There was a time in our history when French Canadians perceived themselves as condemned to be hewers of wood and drawers of water. They had a saying, “Nous sommes nés pour un petit pain,” we are born for a small crust of bread. But those days are now folklore.
When the Parti Québécois, back in 1977, announced in a white paper the radical Charter of the French Language, it justified the restrictions to be imposed on English in part by the relative poverty of French-speaking Quebecers. The white paper declared: “One must remember that a study for the Laurendeau-Dunton Commission put the francophones at the bottom of the income ladder, with the Italians and the Indians.”
That dismal, even disparaging, description was obsolete even then. With the Quiet Revolution, the gap since time immemorial in incomes between French and English speakers had almost closed by 1977, as studies by the Economic Council of Canada soon demonstrated.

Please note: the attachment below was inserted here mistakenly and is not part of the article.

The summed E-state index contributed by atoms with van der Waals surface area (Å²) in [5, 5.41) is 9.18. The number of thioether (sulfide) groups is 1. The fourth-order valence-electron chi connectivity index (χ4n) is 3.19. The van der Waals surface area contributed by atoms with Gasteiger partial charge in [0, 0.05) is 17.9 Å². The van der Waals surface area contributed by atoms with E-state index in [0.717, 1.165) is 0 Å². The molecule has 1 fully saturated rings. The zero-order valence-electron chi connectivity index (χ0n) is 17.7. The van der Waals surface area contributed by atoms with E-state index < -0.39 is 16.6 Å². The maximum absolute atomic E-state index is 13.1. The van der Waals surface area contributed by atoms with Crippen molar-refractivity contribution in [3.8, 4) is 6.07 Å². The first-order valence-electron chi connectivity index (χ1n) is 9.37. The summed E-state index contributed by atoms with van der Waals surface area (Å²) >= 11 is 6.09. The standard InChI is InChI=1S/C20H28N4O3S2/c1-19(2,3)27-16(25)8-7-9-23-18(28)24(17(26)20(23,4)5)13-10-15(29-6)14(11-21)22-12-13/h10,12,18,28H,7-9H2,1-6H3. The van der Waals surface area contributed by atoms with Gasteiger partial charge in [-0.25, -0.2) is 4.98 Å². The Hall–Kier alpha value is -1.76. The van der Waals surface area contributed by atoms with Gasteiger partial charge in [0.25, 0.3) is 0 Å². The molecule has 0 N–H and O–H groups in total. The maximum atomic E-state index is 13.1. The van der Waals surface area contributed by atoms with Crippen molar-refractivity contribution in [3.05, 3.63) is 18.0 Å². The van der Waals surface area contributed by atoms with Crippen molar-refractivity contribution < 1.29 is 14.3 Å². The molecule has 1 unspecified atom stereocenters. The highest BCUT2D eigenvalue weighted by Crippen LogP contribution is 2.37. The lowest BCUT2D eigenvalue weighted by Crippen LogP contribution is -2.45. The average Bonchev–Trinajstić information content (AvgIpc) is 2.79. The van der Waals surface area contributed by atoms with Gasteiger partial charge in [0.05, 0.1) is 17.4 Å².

But now, four decades later, how are French-speaking Canadians really faring?
I obtained Wednesday from Statistics Canada data as yet unpublished from the 2016 census of Canada that establish the relation between language and income in 2015 in all parts of Canada. The results are intriguing.
StatsCan uses three measures of language: mother tongue, language most often spoken at home and first official language spoken. Though some differences appear, depending on which measure is chosen, the same picture emerges with all three: French speakers earn more than English speakers almost everywhere. For brevity, I’ll consider only the language most often spoken at home, excluding results for those who report speaking more than one language at home. And for simplicity, I will consider only employment income.
In all parts of Canada except New Brunswick, Alberta and the Yukon, French speakers earned more than the province or territory’s median employment income and more than the incomes of the province’s or territory’s English…